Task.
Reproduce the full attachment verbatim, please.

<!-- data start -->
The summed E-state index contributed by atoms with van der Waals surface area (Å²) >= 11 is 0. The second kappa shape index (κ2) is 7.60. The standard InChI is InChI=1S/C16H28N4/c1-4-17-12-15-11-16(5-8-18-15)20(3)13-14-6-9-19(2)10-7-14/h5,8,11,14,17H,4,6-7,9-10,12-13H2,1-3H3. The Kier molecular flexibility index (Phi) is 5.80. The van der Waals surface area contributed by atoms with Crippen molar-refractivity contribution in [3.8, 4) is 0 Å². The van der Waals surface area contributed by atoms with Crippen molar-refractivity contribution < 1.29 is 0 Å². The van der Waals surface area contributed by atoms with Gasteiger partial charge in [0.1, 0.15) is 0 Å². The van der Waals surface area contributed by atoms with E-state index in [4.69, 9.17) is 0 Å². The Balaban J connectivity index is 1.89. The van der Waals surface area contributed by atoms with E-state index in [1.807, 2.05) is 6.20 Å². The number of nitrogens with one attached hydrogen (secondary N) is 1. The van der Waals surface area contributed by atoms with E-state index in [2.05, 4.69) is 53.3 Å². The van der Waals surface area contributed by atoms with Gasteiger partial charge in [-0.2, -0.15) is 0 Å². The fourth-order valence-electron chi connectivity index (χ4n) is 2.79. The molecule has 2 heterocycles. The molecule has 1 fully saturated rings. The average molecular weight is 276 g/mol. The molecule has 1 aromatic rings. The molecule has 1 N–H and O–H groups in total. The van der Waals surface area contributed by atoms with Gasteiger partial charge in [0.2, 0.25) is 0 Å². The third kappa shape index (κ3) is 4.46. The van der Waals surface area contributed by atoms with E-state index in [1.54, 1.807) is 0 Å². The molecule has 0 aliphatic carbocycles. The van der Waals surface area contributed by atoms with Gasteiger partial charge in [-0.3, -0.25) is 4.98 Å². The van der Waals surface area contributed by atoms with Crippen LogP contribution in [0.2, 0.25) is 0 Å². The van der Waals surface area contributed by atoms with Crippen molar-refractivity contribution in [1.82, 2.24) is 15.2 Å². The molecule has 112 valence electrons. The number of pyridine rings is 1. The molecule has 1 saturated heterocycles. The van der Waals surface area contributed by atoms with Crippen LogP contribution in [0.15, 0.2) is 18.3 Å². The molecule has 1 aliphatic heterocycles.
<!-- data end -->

The summed E-state index contributed by atoms with van der Waals surface area (Å²) >= 11 is 0. The second kappa shape index (κ2) is 7.60. The standard InChI is InChI=1S/C16H28N4/c1-4-17-12-15-11-16(5-8-18-15)20(3)13-14-6-9-19(2)10-7-14/h5,8,11,14,17H,4,6-7,9-10,12-13H2,1-3H3. The Kier molecular flexibility index (Phi) is 5.80. The van der Waals surface area contributed by atoms with Crippen molar-refractivity contribution in [3.8, 4) is 0 Å². The van der Waals surface area contributed by atoms with Crippen molar-refractivity contribution < 1.29 is 0 Å². The van der Waals surface area contributed by atoms with Gasteiger partial charge in [0.1, 0.15) is 0 Å². The van der Waals surface area contributed by atoms with E-state index in [4.69, 9.17) is 0 Å². The Balaban J connectivity index is 1.89. The van der Waals surface area contributed by atoms with E-state index in [1.807, 2.05) is 6.20 Å². The number of nitrogens with one attached hydrogen (secondary N) is 1. The van der Waals surface area contributed by atoms with E-state index in [2.05, 4.69) is 53.3 Å². The van der Waals surface area contributed by atoms with Gasteiger partial charge in [-0.2, -0.15) is 0 Å². The fourth-order valence-electron chi connectivity index (χ4n) is 2.79. The molecule has 2 heterocycles. The molecule has 1 fully saturated rings. The average molecular weight is 276 g/mol. The molecule has 1 aromatic rings. The molecule has 1 N–H and O–H groups in total. The van der Waals surface area contributed by atoms with Gasteiger partial charge in [0.2, 0.25) is 0 Å². The third kappa shape index (κ3) is 4.46. The van der Waals surface area contributed by atoms with E-state index in [1.54, 1.807) is 0 Å². The molecule has 0 aliphatic carbocycles. The van der Waals surface area contributed by atoms with Gasteiger partial charge in [-0.3, -0.25) is 4.98 Å². The van der Waals surface area contributed by atoms with Crippen LogP contribution in [0.2, 0.25) is 0 Å². The van der Waals surface area contributed by atoms with Crippen molar-refractivity contribution in [1.82, 2.24) is 15.2 Å². The molecule has 112 valence electrons. The number of pyridine rings is 1. The molecule has 1 saturated heterocycles. The van der Waals surface area contributed by atoms with Crippen LogP contribution in [0.15, 0.2) is 18.3 Å². The molecule has 1 aliphatic heterocycles.